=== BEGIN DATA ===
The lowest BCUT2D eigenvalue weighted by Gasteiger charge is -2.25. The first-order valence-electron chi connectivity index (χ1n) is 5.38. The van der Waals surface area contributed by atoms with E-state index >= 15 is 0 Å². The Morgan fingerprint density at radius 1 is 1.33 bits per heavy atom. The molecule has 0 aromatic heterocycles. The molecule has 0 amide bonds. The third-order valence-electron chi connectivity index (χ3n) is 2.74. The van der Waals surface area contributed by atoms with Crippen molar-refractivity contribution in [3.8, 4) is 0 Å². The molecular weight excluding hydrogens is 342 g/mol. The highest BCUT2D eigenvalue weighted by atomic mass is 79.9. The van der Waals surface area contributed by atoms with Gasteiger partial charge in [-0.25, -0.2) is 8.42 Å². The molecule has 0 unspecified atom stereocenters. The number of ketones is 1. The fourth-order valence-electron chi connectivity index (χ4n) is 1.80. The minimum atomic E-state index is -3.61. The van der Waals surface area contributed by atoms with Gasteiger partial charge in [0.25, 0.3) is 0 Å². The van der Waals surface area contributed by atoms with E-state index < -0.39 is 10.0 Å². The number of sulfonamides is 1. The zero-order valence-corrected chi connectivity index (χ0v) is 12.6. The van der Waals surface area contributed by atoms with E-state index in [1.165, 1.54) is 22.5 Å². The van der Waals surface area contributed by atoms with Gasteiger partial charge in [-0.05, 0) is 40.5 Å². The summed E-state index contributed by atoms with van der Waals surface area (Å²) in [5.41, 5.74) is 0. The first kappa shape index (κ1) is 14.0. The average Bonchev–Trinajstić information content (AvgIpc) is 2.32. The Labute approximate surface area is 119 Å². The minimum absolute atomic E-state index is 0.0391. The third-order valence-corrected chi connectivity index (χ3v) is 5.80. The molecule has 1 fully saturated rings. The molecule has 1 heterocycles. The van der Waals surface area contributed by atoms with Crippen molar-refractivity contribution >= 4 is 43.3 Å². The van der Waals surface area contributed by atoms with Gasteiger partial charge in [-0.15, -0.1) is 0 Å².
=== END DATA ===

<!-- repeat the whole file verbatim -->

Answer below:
The lowest BCUT2D eigenvalue weighted by Gasteiger charge is -2.25. The first-order valence-electron chi connectivity index (χ1n) is 5.38. The van der Waals surface area contributed by atoms with E-state index >= 15 is 0 Å². The Morgan fingerprint density at radius 1 is 1.33 bits per heavy atom. The molecule has 0 aromatic heterocycles. The molecule has 0 amide bonds. The third-order valence-electron chi connectivity index (χ3n) is 2.74. The van der Waals surface area contributed by atoms with Crippen molar-refractivity contribution in [3.8, 4) is 0 Å². The molecular weight excluding hydrogens is 342 g/mol. The highest BCUT2D eigenvalue weighted by atomic mass is 79.9. The van der Waals surface area contributed by atoms with Gasteiger partial charge in [-0.25, -0.2) is 8.42 Å². The molecule has 0 unspecified atom stereocenters. The number of ketones is 1. The fourth-order valence-electron chi connectivity index (χ4n) is 1.80. The minimum atomic E-state index is -3.61. The van der Waals surface area contributed by atoms with Gasteiger partial charge in [0.25, 0.3) is 0 Å². The van der Waals surface area contributed by atoms with E-state index < -0.39 is 10.0 Å². The number of sulfonamides is 1. The zero-order valence-corrected chi connectivity index (χ0v) is 12.6. The van der Waals surface area contributed by atoms with E-state index in [1.165, 1.54) is 22.5 Å². The van der Waals surface area contributed by atoms with Gasteiger partial charge in [-0.05, 0) is 40.5 Å². The summed E-state index contributed by atoms with van der Waals surface area (Å²) in [5.41, 5.74) is 0. The first kappa shape index (κ1) is 14.0. The average Bonchev–Trinajstić information content (AvgIpc) is 2.32. The Labute approximate surface area is 119 Å². The minimum absolute atomic E-state index is 0.0391. The third-order valence-corrected chi connectivity index (χ3v) is 5.80. The molecule has 1 fully saturated rings. The molecule has 1 heterocycles. The van der Waals surface area contributed by atoms with Crippen molar-refractivity contribution >= 4 is 43.3 Å². The van der Waals surface area contributed by atoms with Gasteiger partial charge in [-0.15, -0.1) is 0 Å².